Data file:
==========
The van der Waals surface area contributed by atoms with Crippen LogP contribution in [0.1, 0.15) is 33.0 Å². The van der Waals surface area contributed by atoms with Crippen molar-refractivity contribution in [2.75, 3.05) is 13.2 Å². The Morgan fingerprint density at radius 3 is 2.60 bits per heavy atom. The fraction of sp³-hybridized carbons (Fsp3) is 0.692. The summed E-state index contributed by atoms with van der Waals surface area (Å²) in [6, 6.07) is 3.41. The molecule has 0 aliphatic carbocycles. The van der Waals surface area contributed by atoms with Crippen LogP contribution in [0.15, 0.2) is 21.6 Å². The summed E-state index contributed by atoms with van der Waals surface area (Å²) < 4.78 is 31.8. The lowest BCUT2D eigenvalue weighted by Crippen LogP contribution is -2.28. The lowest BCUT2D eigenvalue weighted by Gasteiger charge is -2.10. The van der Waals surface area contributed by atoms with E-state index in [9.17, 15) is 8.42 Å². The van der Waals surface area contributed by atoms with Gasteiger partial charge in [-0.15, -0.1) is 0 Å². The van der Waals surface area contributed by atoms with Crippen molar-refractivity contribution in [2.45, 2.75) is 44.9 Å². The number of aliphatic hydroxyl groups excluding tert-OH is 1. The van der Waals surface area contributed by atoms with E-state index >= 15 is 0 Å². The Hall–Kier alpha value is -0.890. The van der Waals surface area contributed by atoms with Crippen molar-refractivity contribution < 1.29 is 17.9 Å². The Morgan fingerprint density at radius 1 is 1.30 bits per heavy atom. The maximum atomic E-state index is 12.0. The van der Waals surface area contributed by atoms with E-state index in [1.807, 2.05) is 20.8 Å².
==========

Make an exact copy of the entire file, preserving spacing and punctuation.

The van der Waals surface area contributed by atoms with Crippen LogP contribution in [0.1, 0.15) is 33.0 Å². The van der Waals surface area contributed by atoms with Crippen molar-refractivity contribution in [2.75, 3.05) is 13.2 Å². The Morgan fingerprint density at radius 3 is 2.60 bits per heavy atom. The fraction of sp³-hybridized carbons (Fsp3) is 0.692. The summed E-state index contributed by atoms with van der Waals surface area (Å²) in [6, 6.07) is 3.41. The molecule has 0 aliphatic carbocycles. The van der Waals surface area contributed by atoms with Crippen LogP contribution in [0.15, 0.2) is 21.6 Å². The summed E-state index contributed by atoms with van der Waals surface area (Å²) < 4.78 is 31.8. The lowest BCUT2D eigenvalue weighted by Crippen LogP contribution is -2.28. The lowest BCUT2D eigenvalue weighted by Gasteiger charge is -2.10. The van der Waals surface area contributed by atoms with E-state index in [9.17, 15) is 8.42 Å². The van der Waals surface area contributed by atoms with Gasteiger partial charge in [-0.15, -0.1) is 0 Å². The van der Waals surface area contributed by atoms with Crippen molar-refractivity contribution in [2.45, 2.75) is 44.9 Å². The number of aliphatic hydroxyl groups excluding tert-OH is 1. The van der Waals surface area contributed by atoms with E-state index >= 15 is 0 Å². The Hall–Kier alpha value is -0.890. The van der Waals surface area contributed by atoms with Crippen molar-refractivity contribution < 1.29 is 17.9 Å². The Morgan fingerprint density at radius 1 is 1.30 bits per heavy atom. The maximum atomic E-state index is 12.0. The van der Waals surface area contributed by atoms with E-state index in [1.807, 2.05) is 20.8 Å².